Moral Geographies of Re-Existence
Moral Geographies of Re-Existence: Socio-cultural Practices and Visions of a Good Life in Afro-descendant Communities in Salvador da Bahia (Brazil) and Cartagena de Indias (Colombia)
Members of the Research Team
- Rothfuß, Eberhard; Social and Population Geography; University of Bayreuth; Eberhard.Rothfuss@uni-bayreuth.de
- Sansone, Livio; Social Anthropology; Centre of Afro-Oriental Studies (CEAO), Federal University of Bahia (UFBA); firstname.lastname@example.org
- Gruber, Valerie V. V.; Social and Population Geography; University of Bayreuth; Valerie.Gruber@uni-bayreuth.de
Our research project sheds light on the ways in which Afro-descendant communities resist and re-exist in postcolonial and post-slavery Latin America. We focus on Salvador da Bahia (Brazil) and Cartagena de Indias (Colombia), two major arrival ports of the transatlantic slave trade. These traumatic places of enslavement and colonization are still marked by racial discrimination and socio-spatial exclusion. At the same time, their colonial city centres are recognised as UNESCO World Heritage, attracting thousands of tourists every year. In this ambivalent context, we focus on peri-urban neighbourhoods which tend to be ‘off the map’ of many tourists, researchers and political actors. In the face of violence and poverty, their dwellers are often stigmatised across-the-board as if they were morally inferior and incapable of fostering a peaceful social transformation. In contrast, we assume that their self-organised socio-cultural projects may not only (re)valorise Afro-descendant identities and life-worlds, but also change people’s strong evaluations of what is right and good, altering their visions of a good life.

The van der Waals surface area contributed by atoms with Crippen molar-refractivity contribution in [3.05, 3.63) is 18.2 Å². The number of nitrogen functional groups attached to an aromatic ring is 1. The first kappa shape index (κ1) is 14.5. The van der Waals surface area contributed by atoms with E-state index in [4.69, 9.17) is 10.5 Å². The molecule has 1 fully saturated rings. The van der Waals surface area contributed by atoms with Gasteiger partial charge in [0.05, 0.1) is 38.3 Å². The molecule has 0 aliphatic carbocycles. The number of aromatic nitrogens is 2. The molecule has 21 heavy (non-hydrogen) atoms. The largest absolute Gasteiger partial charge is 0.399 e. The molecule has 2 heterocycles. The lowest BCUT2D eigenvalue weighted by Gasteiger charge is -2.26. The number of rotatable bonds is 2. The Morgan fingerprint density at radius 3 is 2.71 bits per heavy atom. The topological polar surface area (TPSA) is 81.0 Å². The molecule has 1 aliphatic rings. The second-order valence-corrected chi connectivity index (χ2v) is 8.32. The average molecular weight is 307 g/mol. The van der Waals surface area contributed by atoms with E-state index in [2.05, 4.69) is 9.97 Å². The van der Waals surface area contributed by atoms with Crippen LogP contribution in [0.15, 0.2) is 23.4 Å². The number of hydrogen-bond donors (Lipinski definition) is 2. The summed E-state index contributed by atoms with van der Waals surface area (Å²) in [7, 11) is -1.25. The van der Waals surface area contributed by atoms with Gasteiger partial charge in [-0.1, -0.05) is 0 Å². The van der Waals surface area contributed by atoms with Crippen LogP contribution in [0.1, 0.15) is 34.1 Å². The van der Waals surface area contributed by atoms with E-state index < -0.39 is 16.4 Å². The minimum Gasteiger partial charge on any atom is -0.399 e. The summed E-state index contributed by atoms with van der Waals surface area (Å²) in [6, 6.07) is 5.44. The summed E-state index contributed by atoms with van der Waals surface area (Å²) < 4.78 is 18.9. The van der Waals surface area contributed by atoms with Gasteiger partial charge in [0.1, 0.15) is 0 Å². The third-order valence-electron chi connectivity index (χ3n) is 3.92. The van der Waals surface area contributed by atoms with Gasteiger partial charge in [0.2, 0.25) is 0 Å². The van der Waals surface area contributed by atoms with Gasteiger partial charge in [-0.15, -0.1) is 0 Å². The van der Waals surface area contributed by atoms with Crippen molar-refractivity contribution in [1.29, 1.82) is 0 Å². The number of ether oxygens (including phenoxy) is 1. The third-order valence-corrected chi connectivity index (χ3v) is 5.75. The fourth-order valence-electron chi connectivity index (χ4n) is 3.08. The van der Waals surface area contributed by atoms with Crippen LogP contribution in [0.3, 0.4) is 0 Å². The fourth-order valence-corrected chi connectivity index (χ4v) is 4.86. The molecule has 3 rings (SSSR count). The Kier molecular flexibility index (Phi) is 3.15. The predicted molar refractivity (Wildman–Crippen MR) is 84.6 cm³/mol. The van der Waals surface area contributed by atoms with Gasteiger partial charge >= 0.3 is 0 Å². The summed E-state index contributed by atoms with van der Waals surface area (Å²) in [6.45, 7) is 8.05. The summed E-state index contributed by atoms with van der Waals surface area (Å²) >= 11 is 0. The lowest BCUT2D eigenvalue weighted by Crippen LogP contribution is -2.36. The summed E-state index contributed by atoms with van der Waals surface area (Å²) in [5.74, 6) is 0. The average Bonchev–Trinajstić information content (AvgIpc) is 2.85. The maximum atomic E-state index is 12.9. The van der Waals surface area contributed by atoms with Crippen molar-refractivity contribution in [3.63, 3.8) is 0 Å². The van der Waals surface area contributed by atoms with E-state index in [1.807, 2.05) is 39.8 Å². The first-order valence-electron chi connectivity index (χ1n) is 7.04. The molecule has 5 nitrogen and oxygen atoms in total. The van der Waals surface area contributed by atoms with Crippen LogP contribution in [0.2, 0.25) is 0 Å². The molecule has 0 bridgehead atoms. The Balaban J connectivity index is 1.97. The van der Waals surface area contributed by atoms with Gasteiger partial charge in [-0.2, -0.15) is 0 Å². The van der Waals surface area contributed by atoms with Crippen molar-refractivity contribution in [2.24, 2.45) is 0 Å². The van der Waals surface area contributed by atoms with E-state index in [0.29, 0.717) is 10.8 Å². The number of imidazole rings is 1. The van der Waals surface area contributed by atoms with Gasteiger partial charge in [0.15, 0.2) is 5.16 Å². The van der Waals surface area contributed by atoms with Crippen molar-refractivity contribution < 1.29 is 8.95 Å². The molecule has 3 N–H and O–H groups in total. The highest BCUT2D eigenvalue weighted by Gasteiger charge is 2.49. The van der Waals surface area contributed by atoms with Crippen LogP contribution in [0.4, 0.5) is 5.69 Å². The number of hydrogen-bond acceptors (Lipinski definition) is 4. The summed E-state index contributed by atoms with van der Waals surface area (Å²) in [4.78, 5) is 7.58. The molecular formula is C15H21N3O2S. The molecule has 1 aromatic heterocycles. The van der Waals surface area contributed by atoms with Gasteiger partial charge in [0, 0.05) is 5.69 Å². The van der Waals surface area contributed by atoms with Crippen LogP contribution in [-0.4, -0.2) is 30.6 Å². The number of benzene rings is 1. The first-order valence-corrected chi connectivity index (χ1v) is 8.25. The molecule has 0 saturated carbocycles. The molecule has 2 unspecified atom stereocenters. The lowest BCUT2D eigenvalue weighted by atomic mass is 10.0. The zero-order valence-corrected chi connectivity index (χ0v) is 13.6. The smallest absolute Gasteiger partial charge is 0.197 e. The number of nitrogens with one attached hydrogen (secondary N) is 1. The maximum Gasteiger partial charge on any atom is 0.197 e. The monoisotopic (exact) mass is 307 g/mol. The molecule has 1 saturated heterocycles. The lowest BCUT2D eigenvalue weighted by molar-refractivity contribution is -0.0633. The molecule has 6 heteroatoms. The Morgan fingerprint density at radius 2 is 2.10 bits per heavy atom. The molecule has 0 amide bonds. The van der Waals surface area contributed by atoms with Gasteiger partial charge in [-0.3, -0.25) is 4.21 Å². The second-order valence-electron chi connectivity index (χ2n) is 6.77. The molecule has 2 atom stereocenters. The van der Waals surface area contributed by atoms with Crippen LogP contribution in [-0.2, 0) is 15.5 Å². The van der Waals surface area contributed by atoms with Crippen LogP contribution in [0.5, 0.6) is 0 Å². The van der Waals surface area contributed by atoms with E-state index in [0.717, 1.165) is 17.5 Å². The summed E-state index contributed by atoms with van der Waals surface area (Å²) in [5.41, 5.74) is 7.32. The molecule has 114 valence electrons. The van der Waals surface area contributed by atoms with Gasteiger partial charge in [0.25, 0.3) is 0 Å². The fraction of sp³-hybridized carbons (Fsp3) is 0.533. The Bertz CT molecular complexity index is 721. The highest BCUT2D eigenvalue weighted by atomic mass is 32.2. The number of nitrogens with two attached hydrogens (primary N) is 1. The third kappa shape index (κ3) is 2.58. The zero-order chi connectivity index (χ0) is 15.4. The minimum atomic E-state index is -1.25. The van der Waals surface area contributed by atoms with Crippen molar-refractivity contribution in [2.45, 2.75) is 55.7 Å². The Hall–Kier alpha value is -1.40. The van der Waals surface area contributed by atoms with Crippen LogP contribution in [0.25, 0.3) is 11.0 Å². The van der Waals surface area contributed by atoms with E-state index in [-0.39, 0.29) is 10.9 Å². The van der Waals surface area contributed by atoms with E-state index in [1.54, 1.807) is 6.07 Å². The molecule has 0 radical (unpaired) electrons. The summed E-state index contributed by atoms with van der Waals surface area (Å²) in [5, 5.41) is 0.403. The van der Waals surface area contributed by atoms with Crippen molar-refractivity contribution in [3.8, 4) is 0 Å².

Applying ethnographic, documentary and participatory action research methods, we seek to explore the socio-structural, moral-cultural and identity-related dimensions of change stimulated by these self-organised practices of re-existence. In a dialogic process, we collaborate with Afro-descendant leaders and members of different peri-urban communities in both cities. While enhancing our understanding of Afro-diasporic strivings towards a good life in Latin America, we aim at breaking new ground in research on moral geographies. We will also invest in the development of a transnational comparative methodology to analyse race relations and racial hierarchies, focusing on cities and their system of opportunities and spatial regimes rather than on nation states, as traditionally has been the case in comparative ethnic studies. Altogether, we strive for a collaborative, transdisciplinary knowledge production, fostering dialogues between diverse theoretical, methodological and practical experiences from Africa, Latin America and Europe.
01 December 2019 – 30 November 2023